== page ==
Units are a powerful tool. By combining quantities in SI units, you do not need to worry about conversion, as long as you know the dimension of the result. For instance, the Bohr radius formula is given by

$$\displaystyle a_\mathrm{B}\equiv{4\pi\epsilon_0\hbar^2\over me^2}$$

and has units of distance (it is a radius). We can work out its numerical value from the constants expressed in SI units without worrying about their conversion into the same set of units, e.g., that F=C$^2$/J:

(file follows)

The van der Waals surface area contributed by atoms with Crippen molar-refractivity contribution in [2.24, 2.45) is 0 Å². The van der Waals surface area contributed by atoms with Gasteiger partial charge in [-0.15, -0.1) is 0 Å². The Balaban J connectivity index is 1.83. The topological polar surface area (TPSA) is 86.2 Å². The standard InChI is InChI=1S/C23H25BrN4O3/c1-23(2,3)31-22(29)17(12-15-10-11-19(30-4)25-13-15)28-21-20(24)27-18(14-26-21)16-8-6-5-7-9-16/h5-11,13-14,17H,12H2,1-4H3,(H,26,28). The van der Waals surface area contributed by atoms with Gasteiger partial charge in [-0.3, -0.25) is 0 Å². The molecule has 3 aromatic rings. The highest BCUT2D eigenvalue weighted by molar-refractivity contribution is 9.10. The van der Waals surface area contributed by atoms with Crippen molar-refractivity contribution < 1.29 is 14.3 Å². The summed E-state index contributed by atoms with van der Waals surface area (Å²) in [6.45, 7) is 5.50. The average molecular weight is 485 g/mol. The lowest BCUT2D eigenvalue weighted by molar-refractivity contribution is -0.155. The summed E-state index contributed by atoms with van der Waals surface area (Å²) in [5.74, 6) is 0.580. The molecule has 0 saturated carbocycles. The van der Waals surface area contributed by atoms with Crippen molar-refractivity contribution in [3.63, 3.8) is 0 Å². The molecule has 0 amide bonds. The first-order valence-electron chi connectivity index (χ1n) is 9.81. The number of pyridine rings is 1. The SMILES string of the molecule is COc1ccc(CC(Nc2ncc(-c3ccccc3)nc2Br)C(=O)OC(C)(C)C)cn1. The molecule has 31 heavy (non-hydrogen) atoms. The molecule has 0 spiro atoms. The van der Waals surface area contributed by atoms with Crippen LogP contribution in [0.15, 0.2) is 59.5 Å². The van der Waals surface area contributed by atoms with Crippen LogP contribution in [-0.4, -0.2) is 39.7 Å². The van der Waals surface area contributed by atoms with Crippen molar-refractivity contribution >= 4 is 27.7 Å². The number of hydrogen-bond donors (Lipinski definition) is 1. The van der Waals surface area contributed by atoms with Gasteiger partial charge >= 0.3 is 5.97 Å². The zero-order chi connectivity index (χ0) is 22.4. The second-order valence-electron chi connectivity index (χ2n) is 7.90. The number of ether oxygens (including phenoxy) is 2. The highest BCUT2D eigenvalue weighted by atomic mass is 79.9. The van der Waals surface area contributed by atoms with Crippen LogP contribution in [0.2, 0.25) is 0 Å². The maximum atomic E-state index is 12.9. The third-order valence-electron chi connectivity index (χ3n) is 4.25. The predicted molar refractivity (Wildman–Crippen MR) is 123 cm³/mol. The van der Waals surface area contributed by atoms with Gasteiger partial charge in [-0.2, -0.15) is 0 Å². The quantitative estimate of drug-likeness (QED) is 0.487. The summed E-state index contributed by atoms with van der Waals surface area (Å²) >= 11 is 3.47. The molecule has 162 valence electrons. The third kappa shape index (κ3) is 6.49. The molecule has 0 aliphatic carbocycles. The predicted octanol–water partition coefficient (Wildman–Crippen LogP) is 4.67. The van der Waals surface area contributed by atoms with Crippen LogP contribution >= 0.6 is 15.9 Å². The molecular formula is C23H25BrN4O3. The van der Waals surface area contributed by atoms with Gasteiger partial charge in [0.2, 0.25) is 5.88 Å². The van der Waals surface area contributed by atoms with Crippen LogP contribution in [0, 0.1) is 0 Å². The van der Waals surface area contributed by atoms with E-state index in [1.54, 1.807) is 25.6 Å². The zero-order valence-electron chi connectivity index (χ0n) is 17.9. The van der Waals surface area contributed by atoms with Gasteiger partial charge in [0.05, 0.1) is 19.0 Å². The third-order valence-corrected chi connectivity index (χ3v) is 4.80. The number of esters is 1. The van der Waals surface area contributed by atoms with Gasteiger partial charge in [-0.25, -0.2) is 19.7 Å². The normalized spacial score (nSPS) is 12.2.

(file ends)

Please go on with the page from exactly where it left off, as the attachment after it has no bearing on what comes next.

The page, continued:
Dimensionless units

This being said, it is often convenient or elegant (or both) to dispose from the units, in which case space, time and energy all become the same thing.

This is elow a list of useful conversion factors between different units (they are handy to keep in mind):

Time and energy

Through the relation $E=\hbar\omega$, one gets (assuming $\hbar=1$) the following correspondence:


List of important fundamental Constants

$h\approx6.62607\times10^{-34}\mathrm{J s}$

$h\approx4.13567\mathrm{\,meV\, ps}$